PARIS (Reuters) - Credit Agricole (CAGR.PA) reported underwhelming third-quarter profits as its markets trading and French retail banking arms struggled, hitting shares of France’s second-biggest listed bank.
The bank continued to narrow its focus in the quarter and sought to woo investors with more acquisitions in Italy - one of its key markets alongside France - while selling most of its holding in its Egyptian banking business.
Its reported net income came in at 1.07 billion euros ($1.24 billion), compared to analysts’ forecasts for 1.03 billion euros, while revenues were below expectations at 4.58 billion versus a forecast for 4.76 billion according to a Reuters poll.
Financial market trading was a dark spot for the bank, as with many rivals, with revenue from capital markets dropping 28 percent from a year earlier when it was boosted by higher market activity due to Britain’s decision to leave the European Union.
Competitors Societe Generale (SocGen) (SOGN.PA) and BNP Paribas (BNPP.PA) also reported drops of more than a quarter in fixed income, currencies and commodities revenues, although Natixis (CNAT.PA) beat forecasts this week with its net profit.
Credit Agricole's shares were down 4.4 percent in early trading, among the worst performers in France's CAC-40 index .FCHI, which was down 0.1 percent. The bank also fell further than the STOXX Europe 600 Banking index .SX7P, which dipped 0.4 percent.
“Like a lot of other banks, they had problems in fixed income and trading, which is where Credit Agricole suffered,” said Prime Partners fund manager Francois Savary, who said he preferred BNP Paribas - a stock his fund holds - to Credit Agricole.
Underlying revenue at Credit Agricole’s French bank LCL fell 3.4 percent, weighed down by a fall in home loans renegotiation fees and the impact of renegotiations on its interest margin.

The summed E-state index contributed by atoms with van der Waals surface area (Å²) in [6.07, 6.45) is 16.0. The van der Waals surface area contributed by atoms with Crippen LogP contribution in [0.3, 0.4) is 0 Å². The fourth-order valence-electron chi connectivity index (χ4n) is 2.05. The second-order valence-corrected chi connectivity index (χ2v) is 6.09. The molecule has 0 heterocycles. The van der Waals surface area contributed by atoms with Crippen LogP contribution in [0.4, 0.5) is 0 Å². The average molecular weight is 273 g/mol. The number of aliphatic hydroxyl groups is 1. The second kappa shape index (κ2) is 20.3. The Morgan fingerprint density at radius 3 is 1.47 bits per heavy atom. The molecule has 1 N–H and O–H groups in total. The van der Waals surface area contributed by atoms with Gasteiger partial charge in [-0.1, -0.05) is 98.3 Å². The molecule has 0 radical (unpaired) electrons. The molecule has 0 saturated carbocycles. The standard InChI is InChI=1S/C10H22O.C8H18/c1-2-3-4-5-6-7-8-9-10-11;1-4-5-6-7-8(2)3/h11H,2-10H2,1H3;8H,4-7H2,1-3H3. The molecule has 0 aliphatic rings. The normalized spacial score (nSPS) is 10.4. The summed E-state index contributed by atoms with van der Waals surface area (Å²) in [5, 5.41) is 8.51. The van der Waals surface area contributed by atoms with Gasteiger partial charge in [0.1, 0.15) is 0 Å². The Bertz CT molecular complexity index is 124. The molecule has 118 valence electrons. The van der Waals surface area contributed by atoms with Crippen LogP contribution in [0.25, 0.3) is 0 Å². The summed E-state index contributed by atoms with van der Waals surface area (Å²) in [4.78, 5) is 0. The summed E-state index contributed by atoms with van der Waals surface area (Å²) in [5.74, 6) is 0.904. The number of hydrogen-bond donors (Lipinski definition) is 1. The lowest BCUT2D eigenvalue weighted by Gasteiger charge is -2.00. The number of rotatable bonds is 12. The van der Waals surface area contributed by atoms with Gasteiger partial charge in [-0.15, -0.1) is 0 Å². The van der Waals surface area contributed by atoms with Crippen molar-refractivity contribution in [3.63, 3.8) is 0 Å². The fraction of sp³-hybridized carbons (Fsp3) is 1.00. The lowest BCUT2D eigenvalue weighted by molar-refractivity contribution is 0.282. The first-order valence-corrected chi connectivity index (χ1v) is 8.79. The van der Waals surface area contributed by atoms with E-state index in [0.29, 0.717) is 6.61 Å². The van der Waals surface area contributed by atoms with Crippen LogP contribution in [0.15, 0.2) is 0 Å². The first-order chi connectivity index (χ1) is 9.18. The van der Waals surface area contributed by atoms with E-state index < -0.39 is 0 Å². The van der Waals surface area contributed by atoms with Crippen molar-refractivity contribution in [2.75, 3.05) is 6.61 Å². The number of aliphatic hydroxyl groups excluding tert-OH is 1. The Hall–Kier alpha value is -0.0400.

Credit Agricole, which owns a majority stake in fund management firm Amundi (AMUN.PA), has been making acquisitions in the asset and wealth management sectors to bolster returns after years of slimming its balance sheet to adapt to tougher European capital requirements.
It has revamped shareholding ties with its cooperative parent banks with a promise of a stronger capital base, helping lift its share price to eclipse SocGen as France’s second-biggest bank by market capitalization.
As part of its efforts to concentrate on key markets in France and Italy, it recently announced the acquisition of three small banks in Italy and a majority holding in Banca Leonardo.
Credit Agricole said the acquisitions, which are not yet finalised, would have a negative impact of 15 basis points for its key capital ratio.
The French bank said it did not expect major moves in the sector for now.
“We do not believe in a European banking consolidation in the short term ... all regulations are against it,” Chief Executive Philippe Brassac told reporters.
Brassac, who has previously said his bank would have been interested in Commerzbank (CBKG.DE) if it was for sale, said it had no plans for buying the German bank or a stake.
“The priority is organic growth,” he said.
($1 = 0.8624 euros)
Reporting by Maya Nikolaeva and Matthieu Protard; Editing by Sudip Kar-Gupta